People who have fled conflict in Sudan find dire humanitarian conditions in South Sudan but cling to the hope of a better future, writes Omar Sabry, Deployable Humanitarian Policy & Advocacy Specialist.
Rania entered with a solemn gaze, her eyes showing both sadness and determination. “Things happened in my life that I never would have expected. I never expected to be in a place like this for so long.”
28-year-old Rania, originally from Upper Nile State in South Sudan, arrived in Renk, northeastern South Sudan with her two daughters and two adolescent siblings after fleeing the conflict in Khartoum. They came with nothing but their clothes.
Rania had left Khartoum, Sudan for South Sudan in 2011, but intercommunal violence drove her to leave again for Khartoum in 2014.
I recently came back from Renk. Over 240,000 South Sudanese returnees and Sudanese refugees have arrived at the Renk Transit Centre since April 2023. I spoke to almost 40 girls, boys, women and men about their lives before the crisis in Sudan, living in conflict, their treacherous journeys to South Sudan, their current living conditions as well as their hopes for the future. Like Rania, many of them have been displaced by conflict and violence at least twice.
Children told me stories of hearing bullets and explosions darkening the sky from their homes in Khartoum. They told me that when the conflict started, schools immediately closed. A family of nine would all hide together under the bed in fear.
Many people I spoke to said they paid exorbitant sums of money to drivers of overcrowded buses and trucks just so they could flee and seek safety. Many children spoke of seeing many dead bodies on the road. Some had to sell their phones on the way so they could complete the journey to South Sudan. One person told me an armed group confiscated their belongings, and another told me he was detained for three days.
In Renk, where some of those I spoke to have been for up to five months, the humanitarian conditions are dire: overcrowding, flooding, communicable diseases, and a lack of adequate shelter and health services. Everyone I spoke to said they didn’t have enough food; one woman told me sometimes she spends two to three days without eating. Most sleep outside on the mud, either covered only by a mosquito net or by leaky plastic or bed sheets that don’t protect them from the rain. One mother told me she had three tumours that she can’t afford to treat.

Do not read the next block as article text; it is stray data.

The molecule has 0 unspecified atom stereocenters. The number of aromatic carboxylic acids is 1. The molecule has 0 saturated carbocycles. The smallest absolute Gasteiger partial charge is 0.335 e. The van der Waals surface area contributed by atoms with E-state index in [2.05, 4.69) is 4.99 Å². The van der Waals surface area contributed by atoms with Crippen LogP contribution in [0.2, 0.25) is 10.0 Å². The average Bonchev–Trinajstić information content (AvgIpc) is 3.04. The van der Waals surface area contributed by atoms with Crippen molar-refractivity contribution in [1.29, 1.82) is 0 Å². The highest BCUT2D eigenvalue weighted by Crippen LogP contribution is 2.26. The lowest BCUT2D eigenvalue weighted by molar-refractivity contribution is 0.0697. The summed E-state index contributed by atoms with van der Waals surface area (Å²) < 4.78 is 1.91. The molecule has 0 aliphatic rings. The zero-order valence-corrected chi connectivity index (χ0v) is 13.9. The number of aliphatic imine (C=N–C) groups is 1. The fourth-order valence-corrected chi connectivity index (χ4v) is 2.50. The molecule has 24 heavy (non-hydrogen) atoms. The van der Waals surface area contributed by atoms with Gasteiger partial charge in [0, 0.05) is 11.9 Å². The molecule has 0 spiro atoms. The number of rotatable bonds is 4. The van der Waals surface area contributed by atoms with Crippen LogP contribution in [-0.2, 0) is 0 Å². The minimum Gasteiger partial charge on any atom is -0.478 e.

People are desperate for transport, but flooding, logistics challenges and funding shortfalls are causing congestion in Renk and in other transit points elsewhere in the country, notably in Malakal.
Plan International’s humanitarian response in both Renk and Malakal includes child protection, shelter, education, cash programming, psychosocial support, non-food items and hygiene awareness-raising, with plans to scale up activities further.
The impacts of the Sudan crisis are exacerbating an already urgent humanitarian situation in South Sudan: extreme flooding, intercommunal violence, many and often gendered protection risks, and a fragile health system. South Sudan already has one of the highest rates of children out of school, some of the most severe food insecurity, and is one of the most climate-vulnerable countries in the world.
Despite everything they have been through, everyone spoke to me about their hopes and dreams. They want to study and become doctors, engineers, farmers and ministers. They want to build homes and be with their families. One young woman told me she wanted to go to Malakal, Upper Nile State to treat patients. One boy whose father is paralysed told me he wanted to be a doctor so he could treat the paralysed and build a home for orphans.
Bhan, an 18-year-old who first fled intercommunal violence in Jonglei State alone at the age of 13, told me:“My only demand is to study, because I need my life to change.”
After over a decade of protracted crisis in South Sudan, the international community must, in partnership with local and national authorities: